Are hospitals doing everything they should to make sure they don't make mistakes when declaring patients brain-dead? A provocative study finds that hospital policies for determining brain death are surprisingly inconsistent and that many have failed to fully implement guidelines designed to minimize errors. "This is truly one of those matters of life and death, and we want to make sure this is done right every single time," says David Greer , a neurologist at the Yale University School of...

There's finally some good news about childhood asthma in the United States: After rising for decades, the number of children with the breathing disorder has finally stopped increasing and may have started falling, according to a government analysis. "That was a big surprise," says Lara Akinbami of the National Center for Health Statistics . "We were expecting the increase to kind of continue. But in fact we saw the opposite." The percentage of U.S. children with asthma doubled in the 1980s...

The Food and Drug Administration is relaxing a 32-year-old ban on blood donations from gay and bisexual men. The FDA announced Monday that it was replacing a lifetime prohibition with a new policy that will allow gay and bisexual men to donate blood, but only if they have not had sexual contact with another man for at least one year. "Relying on sound scientific evidence, we've taken great care to ensure the revised policy continues to protect our blood supply," said Peter Marks , deputy...

Medical advisers to the Food and Drug Administration say that prescription drugs containing codeine should not be used to treat children or the majority of teens suffering from pain or a cough. In their meeting Thursday, the advisers also voted overwhelmingly against the over-the-counter sales of codeine-containing cough syrup for children. Selling such products without a prescription is currently permitted in 28 states and the District of Columbia. The votes to restrict codeine's use among...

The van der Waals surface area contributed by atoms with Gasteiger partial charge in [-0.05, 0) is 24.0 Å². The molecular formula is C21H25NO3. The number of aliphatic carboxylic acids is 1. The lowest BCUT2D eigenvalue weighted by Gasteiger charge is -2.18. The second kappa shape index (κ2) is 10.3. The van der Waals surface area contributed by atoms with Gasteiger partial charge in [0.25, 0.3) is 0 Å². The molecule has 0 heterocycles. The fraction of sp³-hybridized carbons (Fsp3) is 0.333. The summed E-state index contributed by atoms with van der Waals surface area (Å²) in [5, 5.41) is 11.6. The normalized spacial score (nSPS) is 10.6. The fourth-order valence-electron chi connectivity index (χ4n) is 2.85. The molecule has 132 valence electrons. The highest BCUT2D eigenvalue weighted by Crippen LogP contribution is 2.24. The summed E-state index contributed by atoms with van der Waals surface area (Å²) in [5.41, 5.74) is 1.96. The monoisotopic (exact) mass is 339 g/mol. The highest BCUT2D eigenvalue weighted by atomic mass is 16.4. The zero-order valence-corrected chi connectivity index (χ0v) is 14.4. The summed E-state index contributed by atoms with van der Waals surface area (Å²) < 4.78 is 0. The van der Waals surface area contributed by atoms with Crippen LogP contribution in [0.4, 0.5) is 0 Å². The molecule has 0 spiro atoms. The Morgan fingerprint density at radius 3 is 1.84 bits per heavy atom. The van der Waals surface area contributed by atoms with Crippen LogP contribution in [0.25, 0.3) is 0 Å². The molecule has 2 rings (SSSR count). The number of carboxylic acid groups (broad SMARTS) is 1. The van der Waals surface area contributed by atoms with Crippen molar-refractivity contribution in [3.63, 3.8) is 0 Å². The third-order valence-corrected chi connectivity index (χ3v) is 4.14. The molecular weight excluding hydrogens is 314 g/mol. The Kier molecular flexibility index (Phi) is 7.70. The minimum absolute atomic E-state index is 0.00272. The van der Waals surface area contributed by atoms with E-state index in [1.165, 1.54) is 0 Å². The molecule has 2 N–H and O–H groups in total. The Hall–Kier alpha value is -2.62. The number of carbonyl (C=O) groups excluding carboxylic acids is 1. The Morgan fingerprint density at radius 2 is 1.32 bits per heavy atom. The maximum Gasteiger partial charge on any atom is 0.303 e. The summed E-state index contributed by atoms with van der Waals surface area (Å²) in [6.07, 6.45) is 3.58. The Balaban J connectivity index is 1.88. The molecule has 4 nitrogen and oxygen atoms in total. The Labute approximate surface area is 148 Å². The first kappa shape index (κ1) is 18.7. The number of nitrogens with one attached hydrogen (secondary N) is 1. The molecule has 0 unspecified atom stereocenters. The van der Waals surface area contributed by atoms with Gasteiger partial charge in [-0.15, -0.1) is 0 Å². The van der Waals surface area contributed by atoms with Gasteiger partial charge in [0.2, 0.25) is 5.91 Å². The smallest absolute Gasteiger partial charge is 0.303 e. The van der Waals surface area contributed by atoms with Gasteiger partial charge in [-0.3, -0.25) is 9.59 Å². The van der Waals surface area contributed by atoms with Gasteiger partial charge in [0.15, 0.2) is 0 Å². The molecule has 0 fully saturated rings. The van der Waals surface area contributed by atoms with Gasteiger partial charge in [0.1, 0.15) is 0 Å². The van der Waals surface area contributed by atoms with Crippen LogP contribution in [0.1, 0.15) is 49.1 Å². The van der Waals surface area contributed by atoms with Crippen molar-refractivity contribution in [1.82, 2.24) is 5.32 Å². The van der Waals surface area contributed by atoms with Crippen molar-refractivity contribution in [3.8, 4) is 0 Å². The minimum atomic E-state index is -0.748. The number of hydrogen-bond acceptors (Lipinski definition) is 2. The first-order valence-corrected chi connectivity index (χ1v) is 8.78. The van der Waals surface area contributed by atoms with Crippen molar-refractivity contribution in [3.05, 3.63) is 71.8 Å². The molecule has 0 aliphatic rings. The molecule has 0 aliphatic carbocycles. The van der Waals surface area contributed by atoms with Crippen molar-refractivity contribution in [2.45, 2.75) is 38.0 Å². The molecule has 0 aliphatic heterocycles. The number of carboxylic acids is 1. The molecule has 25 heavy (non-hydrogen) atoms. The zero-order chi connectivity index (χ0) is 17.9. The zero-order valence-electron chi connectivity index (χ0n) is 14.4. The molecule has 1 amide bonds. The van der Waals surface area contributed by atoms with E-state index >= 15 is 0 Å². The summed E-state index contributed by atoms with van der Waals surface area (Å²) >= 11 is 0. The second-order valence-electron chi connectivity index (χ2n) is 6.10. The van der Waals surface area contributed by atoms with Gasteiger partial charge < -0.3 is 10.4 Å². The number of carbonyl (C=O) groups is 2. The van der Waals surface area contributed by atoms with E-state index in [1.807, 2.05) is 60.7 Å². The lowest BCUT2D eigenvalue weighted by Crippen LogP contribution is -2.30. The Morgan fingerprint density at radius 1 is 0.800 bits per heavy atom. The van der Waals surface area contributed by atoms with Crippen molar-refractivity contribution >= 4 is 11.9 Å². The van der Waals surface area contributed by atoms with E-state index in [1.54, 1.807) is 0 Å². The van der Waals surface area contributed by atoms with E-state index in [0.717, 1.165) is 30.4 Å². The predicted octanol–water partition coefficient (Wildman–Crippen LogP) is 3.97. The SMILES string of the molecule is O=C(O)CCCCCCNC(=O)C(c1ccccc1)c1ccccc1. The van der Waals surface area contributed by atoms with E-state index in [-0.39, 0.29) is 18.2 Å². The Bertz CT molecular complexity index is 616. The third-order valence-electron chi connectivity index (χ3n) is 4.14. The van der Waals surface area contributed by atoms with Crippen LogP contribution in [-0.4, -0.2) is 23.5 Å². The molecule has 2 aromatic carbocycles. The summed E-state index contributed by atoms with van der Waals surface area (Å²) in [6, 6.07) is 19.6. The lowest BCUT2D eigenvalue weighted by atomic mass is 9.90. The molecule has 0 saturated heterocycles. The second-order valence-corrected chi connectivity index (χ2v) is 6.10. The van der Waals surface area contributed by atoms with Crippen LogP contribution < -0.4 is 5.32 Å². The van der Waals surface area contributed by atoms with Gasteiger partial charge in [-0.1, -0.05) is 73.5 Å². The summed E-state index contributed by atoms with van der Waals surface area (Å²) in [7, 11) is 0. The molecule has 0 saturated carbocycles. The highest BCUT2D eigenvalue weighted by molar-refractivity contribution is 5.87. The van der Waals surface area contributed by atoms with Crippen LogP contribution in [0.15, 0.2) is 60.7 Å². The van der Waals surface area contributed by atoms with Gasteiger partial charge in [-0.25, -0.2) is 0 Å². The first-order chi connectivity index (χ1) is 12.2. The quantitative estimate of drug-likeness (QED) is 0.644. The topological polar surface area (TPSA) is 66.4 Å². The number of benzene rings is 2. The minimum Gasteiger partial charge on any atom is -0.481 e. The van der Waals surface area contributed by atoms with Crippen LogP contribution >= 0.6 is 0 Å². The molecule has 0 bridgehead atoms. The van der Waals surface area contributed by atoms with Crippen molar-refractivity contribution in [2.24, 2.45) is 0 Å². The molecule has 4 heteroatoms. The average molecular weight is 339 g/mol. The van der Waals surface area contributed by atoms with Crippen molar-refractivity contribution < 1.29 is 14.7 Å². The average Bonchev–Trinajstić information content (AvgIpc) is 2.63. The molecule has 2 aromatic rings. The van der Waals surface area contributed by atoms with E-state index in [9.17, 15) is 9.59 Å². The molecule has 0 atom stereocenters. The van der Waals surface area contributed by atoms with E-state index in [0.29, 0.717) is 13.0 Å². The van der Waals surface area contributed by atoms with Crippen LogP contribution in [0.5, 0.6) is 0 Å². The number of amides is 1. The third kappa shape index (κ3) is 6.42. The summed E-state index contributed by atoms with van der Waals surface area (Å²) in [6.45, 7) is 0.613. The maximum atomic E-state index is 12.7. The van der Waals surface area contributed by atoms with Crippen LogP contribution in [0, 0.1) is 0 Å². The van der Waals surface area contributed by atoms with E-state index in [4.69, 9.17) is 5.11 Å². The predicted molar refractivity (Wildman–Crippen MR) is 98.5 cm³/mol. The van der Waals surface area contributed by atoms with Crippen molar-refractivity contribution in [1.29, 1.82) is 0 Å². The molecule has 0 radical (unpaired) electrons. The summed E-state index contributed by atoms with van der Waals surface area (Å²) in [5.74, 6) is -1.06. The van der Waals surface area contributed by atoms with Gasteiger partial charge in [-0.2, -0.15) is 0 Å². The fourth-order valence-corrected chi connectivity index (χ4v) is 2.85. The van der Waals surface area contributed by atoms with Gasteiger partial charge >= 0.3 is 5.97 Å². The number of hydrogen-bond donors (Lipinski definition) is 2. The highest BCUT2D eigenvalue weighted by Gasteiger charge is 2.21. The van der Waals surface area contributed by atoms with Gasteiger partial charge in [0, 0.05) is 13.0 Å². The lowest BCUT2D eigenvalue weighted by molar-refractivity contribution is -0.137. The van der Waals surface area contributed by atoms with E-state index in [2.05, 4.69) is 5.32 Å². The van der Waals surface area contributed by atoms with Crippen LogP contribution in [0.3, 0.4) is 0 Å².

When police investigate suspicious deaths, one of the key questions is: When did the victim die? A study published Thursday in Science may lead forensics experts and detectives to a more precise answer in the future. Researchers studying the microbes on decomposing bodies have found that the mix of bacteria and other organisms on dead bodies changes over time in a clear pattern. "It's very clocklike," says Jessica Metcalf , a senior research associate at the University of Colorado and lead...

Since 2003, strict rules have limited how long medical residents can work without a break. The rules are supposed to minimize the risk that these doctors-in-training will make mistakes that threaten patients' safety because of fatigue. But are these rules really the best for new doctors and their patients? There's been intense debate over that and some say little data to resolve the question. So a group of researchers decided to follow thousands of medical residents at dozens of hospitals...